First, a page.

Glossary of Human Body Orientation Ch 1 marieb
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- The Hierarchy of Structural Organization
- chemical, cellular, tissue, organ, organ system, and the human organism itself.
- organ systems in the body
- integumentary (skin), skeletal, muscular, nervous, endocrine, circulatory (cardiovascular and immune), respiratory, digestive, urinary, and reproductive systems.
- The Human Body Plan
- we share with all other vertebrate animals: tube-within-a-tube body plan, bilateral symmetry, a dorsal hollow nerve cord, notochord and vertebrae, segmentation, and pharyngeal pouches.
- dorsal cavity
- subdivided into the cranial and vertebral cavities; • Dorsal body cavity
• Cranial cavity – houses the brain
• Vertebral cavity – inside vertebral column and contains the spinal cord
- ventral body cavity,
- subdivided into the thoracic and abdominopelvic cavites.
- ventral cavity - visceral organs
- visceral organs (heart, lungs, intestines, kidneys, etc.) and three serous cavities: pleural, pericardial, and peritoneal cavities. These slit-like cavities are lined by thin membranes, the parietal and visceral serosae. The serosae produce a thin layer of lubricating fluid that decreases friction between moving organs.
- contains the heart surrounded by the pericardial sac and other major thoracic organs such as the esophagus & trachea,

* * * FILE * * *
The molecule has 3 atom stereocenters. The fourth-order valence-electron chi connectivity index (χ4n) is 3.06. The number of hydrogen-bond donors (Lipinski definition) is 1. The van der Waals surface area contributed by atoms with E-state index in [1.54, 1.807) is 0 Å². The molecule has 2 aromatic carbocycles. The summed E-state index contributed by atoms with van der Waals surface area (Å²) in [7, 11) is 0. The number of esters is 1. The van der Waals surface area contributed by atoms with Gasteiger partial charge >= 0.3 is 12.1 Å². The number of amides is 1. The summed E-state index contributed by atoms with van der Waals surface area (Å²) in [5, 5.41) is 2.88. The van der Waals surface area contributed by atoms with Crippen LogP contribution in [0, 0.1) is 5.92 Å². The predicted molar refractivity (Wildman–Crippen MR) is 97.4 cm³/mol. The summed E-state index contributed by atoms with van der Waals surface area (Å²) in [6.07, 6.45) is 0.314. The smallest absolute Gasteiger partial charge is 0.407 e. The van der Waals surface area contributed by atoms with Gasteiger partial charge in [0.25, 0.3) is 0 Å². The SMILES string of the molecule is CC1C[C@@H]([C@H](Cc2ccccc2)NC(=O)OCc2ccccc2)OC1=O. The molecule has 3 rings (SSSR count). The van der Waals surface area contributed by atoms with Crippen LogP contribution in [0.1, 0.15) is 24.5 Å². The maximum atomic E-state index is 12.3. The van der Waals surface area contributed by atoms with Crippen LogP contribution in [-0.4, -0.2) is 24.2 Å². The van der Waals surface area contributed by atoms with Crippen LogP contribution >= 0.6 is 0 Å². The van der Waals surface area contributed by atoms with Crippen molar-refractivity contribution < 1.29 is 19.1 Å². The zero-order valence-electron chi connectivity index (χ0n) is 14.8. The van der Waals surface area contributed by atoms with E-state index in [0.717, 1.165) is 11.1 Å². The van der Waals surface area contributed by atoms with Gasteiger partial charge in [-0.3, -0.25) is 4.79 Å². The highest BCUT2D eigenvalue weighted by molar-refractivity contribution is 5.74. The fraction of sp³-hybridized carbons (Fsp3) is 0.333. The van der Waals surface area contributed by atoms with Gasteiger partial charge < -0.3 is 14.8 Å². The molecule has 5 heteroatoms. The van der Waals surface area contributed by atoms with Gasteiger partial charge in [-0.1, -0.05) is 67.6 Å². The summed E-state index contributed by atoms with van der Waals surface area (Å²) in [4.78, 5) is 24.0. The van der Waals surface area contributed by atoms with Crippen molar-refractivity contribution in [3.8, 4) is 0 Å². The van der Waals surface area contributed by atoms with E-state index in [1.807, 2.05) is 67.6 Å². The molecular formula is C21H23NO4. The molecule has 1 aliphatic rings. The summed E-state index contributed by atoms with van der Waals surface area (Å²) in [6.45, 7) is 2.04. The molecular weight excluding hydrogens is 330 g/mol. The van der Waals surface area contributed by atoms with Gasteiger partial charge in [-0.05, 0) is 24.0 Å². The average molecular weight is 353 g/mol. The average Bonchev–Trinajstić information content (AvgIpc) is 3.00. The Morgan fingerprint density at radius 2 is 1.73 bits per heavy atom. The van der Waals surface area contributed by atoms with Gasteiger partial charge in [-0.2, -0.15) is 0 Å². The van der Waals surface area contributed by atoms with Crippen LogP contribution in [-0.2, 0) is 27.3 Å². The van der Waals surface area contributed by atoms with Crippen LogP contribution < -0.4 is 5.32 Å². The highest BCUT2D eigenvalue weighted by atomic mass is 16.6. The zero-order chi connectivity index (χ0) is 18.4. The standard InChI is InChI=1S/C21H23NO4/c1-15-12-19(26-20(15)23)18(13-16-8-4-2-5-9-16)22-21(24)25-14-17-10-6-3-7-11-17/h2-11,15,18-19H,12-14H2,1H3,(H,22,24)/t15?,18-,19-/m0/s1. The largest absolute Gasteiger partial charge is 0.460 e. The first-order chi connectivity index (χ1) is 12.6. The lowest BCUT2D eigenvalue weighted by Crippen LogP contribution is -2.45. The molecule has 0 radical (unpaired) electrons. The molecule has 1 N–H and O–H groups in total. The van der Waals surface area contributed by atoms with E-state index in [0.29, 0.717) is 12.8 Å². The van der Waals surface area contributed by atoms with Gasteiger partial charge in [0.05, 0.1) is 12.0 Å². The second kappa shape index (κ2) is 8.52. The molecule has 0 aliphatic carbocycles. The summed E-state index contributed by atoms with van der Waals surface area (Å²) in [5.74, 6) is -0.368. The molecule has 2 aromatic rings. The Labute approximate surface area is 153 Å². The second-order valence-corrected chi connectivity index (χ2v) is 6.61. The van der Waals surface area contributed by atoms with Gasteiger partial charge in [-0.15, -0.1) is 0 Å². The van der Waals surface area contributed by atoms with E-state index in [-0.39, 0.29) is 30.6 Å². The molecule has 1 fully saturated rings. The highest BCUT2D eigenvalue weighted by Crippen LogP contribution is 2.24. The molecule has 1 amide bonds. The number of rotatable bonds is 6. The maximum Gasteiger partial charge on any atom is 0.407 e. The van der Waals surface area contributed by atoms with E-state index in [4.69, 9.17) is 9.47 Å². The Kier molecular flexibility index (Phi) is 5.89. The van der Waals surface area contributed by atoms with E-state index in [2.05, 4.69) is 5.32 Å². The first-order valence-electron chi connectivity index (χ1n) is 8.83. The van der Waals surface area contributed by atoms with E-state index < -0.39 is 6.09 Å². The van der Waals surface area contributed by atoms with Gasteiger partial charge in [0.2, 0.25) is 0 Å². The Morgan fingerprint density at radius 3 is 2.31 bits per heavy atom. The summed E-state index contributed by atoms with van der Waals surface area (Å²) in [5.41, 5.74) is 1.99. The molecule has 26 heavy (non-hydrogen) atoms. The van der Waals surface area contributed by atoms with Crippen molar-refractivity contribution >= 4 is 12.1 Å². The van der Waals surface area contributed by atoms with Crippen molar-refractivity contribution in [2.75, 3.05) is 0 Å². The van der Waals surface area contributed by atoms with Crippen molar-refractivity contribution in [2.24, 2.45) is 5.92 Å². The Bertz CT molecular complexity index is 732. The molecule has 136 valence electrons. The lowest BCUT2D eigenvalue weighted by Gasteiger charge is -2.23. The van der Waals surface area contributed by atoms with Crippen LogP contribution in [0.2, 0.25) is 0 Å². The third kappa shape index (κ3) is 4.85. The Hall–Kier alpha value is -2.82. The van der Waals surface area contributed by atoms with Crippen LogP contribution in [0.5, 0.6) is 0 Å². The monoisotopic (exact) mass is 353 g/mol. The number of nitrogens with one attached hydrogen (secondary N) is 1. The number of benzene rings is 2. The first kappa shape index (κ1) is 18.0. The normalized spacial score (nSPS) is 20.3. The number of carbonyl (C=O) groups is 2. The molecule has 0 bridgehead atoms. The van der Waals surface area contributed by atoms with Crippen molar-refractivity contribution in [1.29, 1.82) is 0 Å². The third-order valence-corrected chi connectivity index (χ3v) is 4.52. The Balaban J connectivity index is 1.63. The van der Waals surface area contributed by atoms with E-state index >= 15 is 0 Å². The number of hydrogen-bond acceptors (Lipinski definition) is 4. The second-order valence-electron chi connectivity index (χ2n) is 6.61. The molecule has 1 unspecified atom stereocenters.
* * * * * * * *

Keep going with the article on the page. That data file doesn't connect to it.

- Thorasic body cavity
- heart and lungs
- Serous cavities
- Pleura, pericardium, and peritoneum
- Parietal serosa
- lines outer wall of the cavity; also called parietal pleura, parietal pericardium, or parietal peritoneum
- Visceral serosa
- covers visceral organs; also called visceral pleura, visceral pericardium, or visceral peritoneum
- Mucous membranes
- Mucous membranes are epithelial membranes that consist of epithelial tissue that is attached to an underlying loose connective tissue. These membranes, sometimes called mucosae, line the body cavities that open to the outside. The entire digestive tract is lined with mucous membranes. Other examples include the respiratory, excretory, and reproductive tracts.
- Serous Membranes
- line body cavities that do not open directly to the outside, and they cover the organs located in those cavities. Serous membranes are covered by a thin layer of serous fluid that is secreted by the epithelium. Serous fluid lubricates the membrane and reduces friction and abrasion when organs in the thoracic or abdominopelvic cavity move against each other or the cavity wall. Serous membranes have special names given according to their location. For example, the serous membrane that lines the thoracic cavity and covers the lungs is called pleura.
- membranous lining of the upper body cavity and covering for the lungs .
- The heart is enclosed in a double-layered, membranous sac known as the pericardium.
- seperates thorasic from abdominal cavity
- nasal & oral membranes
- nasal membranes are composed of ciliated pseudostratified glandular columnar epithelium. Mucous membrane
- stomach membrane
- magnetic fields and radio waves, producing high-contrast images of soft body structures.
- sonar images of developing fetuses and internal body structures.
- Positron emission tomography radioisotopes in the body, locating areas of high energy consumption and high blood flow
- CT Scan
- improved X ray images that are computer enhanced for clarity, cross section to avoid overlapping images of adjacent organs.
- sharp X ray images of blood vessels injected with a contrast medium.
- cardiovascular and immune
- heart and blood vessels
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